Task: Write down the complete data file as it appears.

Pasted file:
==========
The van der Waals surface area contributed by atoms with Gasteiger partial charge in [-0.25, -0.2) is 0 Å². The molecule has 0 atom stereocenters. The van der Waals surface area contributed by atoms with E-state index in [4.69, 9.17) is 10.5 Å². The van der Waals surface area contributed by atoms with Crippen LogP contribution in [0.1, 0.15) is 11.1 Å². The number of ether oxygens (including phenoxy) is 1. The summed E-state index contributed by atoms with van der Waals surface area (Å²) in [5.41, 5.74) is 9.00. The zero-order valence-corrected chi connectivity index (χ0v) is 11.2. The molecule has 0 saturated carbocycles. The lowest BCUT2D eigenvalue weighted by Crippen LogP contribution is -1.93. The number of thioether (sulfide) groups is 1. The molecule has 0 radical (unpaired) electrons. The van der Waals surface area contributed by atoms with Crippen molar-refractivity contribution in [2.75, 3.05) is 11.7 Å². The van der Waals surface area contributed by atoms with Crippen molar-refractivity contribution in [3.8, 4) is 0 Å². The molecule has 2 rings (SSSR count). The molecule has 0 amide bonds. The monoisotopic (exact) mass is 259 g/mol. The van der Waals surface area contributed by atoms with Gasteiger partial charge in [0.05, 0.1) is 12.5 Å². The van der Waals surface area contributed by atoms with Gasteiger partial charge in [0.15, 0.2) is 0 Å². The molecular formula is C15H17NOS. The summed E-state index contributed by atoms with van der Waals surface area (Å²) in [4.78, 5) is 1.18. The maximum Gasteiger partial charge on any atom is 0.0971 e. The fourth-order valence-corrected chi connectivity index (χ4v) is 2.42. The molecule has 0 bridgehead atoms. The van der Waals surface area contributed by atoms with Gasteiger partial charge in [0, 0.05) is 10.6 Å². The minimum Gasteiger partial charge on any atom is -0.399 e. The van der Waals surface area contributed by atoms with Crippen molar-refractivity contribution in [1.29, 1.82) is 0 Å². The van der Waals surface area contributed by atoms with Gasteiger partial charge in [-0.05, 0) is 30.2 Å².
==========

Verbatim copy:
The van der Waals surface area contributed by atoms with Gasteiger partial charge in [-0.25, -0.2) is 0 Å². The molecule has 0 atom stereocenters. The van der Waals surface area contributed by atoms with E-state index in [4.69, 9.17) is 10.5 Å². The van der Waals surface area contributed by atoms with Crippen LogP contribution in [0.1, 0.15) is 11.1 Å². The number of ether oxygens (including phenoxy) is 1. The summed E-state index contributed by atoms with van der Waals surface area (Å²) in [5.41, 5.74) is 9.00. The zero-order valence-corrected chi connectivity index (χ0v) is 11.2. The molecule has 0 saturated carbocycles. The lowest BCUT2D eigenvalue weighted by Crippen LogP contribution is -1.93. The number of thioether (sulfide) groups is 1. The molecule has 0 radical (unpaired) electrons. The van der Waals surface area contributed by atoms with Crippen molar-refractivity contribution in [2.75, 3.05) is 11.7 Å². The van der Waals surface area contributed by atoms with Crippen molar-refractivity contribution in [3.8, 4) is 0 Å². The molecule has 2 rings (SSSR count). The molecule has 0 amide bonds. The monoisotopic (exact) mass is 259 g/mol. The van der Waals surface area contributed by atoms with Gasteiger partial charge in [0.05, 0.1) is 12.5 Å². The van der Waals surface area contributed by atoms with Gasteiger partial charge in [0.15, 0.2) is 0 Å². The molecular formula is C15H17NOS. The summed E-state index contributed by atoms with van der Waals surface area (Å²) in [4.78, 5) is 1.18. The maximum Gasteiger partial charge on any atom is 0.0971 e. The fourth-order valence-corrected chi connectivity index (χ4v) is 2.42. The molecule has 0 bridgehead atoms. The van der Waals surface area contributed by atoms with Gasteiger partial charge in [0, 0.05) is 10.6 Å². The minimum Gasteiger partial charge on any atom is -0.399 e. The van der Waals surface area contributed by atoms with Crippen molar-refractivity contribution in [1.29, 1.82) is 0 Å². The van der Waals surface area contributed by atoms with Gasteiger partial charge in [-0.05, 0) is 30.2 Å².